The treaty compromises Filipino nurses’ labor standards, job security, migrant and labor rights, benefits and wages, and other protection for healthcare workers and caregivers. Many believe that the trade agreement’s provision on labor services would compromise Filipino health workers and put them in a very vulnerable position.

16 Philippine senators voted in favor of the Treaty which is described to be as “onerous trade agreement.”  Only four senators voted against the JPEPA.

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Indonesian Nurses Were Accepted in Japan; Pinoy Nurses in Japan to follow?

August 8, 2008 · Filed Under In the news, Work in Asia · Comment 

Japan has open its doors Indonesian nurses and caregivers. About 200 of them set foot on Japanese soil to help fill up the need for labor shortages in the healthcare industry.

Japan, known to be very stringent in their immigration laws, has finally succumbed to the needs of its aging population and admitted to the world they need the help of their Asian neighbors to take care of their old and sick population.

These Indonesian nurses are part of the 1,000 strong contingent slated to go to Japan within the next 2 years after the free trade pact took effect between the two countries on July 1. These Indonesian nurses are expected to work full time in hospitals and nursing-care facilities. They are expected to be trained for six months to learn the Japanese language before starting to work as nurses.

This is good news for the Indonesian nurses. We are hoping the same can be reached between the Philippines and Japan in the very near future to help boost the demand of our nurses worldwide.

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Philippine Nurses Association (PNA) Supports the Calls to Junk JPEPA Movement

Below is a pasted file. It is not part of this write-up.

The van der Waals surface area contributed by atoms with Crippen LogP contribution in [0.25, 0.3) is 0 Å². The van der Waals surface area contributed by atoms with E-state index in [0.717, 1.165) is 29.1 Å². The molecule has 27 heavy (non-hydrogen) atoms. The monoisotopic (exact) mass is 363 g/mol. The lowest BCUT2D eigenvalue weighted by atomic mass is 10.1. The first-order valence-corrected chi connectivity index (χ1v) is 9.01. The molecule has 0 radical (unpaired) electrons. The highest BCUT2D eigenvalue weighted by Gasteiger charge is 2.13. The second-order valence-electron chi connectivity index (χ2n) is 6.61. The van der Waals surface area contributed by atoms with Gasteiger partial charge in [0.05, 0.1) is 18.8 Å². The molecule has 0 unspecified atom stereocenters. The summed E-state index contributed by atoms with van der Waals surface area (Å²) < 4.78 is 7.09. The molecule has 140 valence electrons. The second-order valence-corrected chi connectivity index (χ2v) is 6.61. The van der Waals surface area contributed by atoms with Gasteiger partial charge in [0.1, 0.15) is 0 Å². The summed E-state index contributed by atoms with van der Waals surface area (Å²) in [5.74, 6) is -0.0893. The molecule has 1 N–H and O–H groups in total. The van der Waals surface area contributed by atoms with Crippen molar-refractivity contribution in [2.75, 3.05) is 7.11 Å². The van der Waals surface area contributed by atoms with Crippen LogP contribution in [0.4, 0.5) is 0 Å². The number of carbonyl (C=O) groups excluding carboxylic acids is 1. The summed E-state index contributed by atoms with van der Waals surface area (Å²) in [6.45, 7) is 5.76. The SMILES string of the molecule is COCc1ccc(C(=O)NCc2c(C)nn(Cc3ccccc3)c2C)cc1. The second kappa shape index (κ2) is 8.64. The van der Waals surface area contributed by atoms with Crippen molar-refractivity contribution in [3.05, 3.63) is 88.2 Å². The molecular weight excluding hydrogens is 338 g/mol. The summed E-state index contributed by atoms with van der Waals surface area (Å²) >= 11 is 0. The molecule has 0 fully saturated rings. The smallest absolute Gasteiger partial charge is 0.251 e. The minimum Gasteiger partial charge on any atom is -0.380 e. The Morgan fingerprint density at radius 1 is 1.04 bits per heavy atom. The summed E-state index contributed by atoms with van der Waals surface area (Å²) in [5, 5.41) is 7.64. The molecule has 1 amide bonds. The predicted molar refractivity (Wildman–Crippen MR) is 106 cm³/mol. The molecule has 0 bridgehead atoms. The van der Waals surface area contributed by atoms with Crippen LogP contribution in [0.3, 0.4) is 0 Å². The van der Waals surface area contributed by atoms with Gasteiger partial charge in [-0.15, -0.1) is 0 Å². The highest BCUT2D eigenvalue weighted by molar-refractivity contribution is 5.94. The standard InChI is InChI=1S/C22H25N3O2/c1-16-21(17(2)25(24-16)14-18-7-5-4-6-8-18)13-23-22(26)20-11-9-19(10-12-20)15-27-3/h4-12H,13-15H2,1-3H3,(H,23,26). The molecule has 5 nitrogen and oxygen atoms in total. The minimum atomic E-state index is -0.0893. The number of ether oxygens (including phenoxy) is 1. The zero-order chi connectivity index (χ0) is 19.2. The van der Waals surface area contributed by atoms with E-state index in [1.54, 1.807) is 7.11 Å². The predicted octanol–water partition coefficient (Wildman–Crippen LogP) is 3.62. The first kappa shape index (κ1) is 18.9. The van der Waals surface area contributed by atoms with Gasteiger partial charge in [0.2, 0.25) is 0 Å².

May 12, 2008 · Filed Under Insights, Work in Asia · 1 Comment 

The Philippine Nurses Association (PNA), after careful interpretation and deliberation on the Japan-Philippines Economic Partnership Agreement or JPEPA, has supported the calls to junk the supposedly economic agreement that will benefit both countries.

Unfortunately, similar to the views of other independent organizations and private sectors, PNA believes that this agreement will not benefit the Philippines (especially our nurses) as whole but Japan. The perceived effect is that there will be an imbalance on the economic commitments favoring Japan as well as those in the unfavorable movement of workers like Nurses as well as the issue on allowing toxic junk to hit Philippine shores from Japan.

Specific to the nursing profession is the lack of true opportunity for Filipino nurses to be at par with the Japanese nurses. The hardship of entry and further study (not to mention the cultural shock the Pinoy nurses have to face) needed for the job is not at all attractive to the Filipino nurses.

Here is an excerpt from the statement released by PNA:

The disadvantages to Filipino nurses who wish to land jobs in Japan under the JPEPA far outweigh the advantages, as evidenced by the following:

 The hassle of undergoing 6 months of language training before a Filipino nurse can start work as a trainee, under the supervision of a Japanese nurse;

 Learning the language is not a guarantee that the Filipino nurse will get the equivalent of the work status of the Japanese nurse, unless the Filipino nurse passes the Japanese board exam.

 In the event the Filipino nurse fails the board exams, his/her working visa may be extended only twice which means that the maximum stay in Japan is only 3 years.

 On the other hand, the Filipino caregiver, after 6 months of language training, can already work in a health care facility or a nursing home for the aged. However, under JPEPA, a caregiver is required to have a bachelor’s degree and must be certified as a caregiver by the Philippine government (which is not the case for our caregivers).

 The cost of living in Japan is one of the highest in the world. Filipino nurses will not only make adjustments in terms of the medium of communication and the culture but also the high cost of living which will eat up a large chunk of whatever difference in pay a nurse receives from working as a trainee in a Japanese hospital.

So if you wish to work in Japan, think again. Your fellow nurses are clearly not advising you to do that for now or until this JPEPA issue is laid to rest.

Here is the PNA statement that you can read online.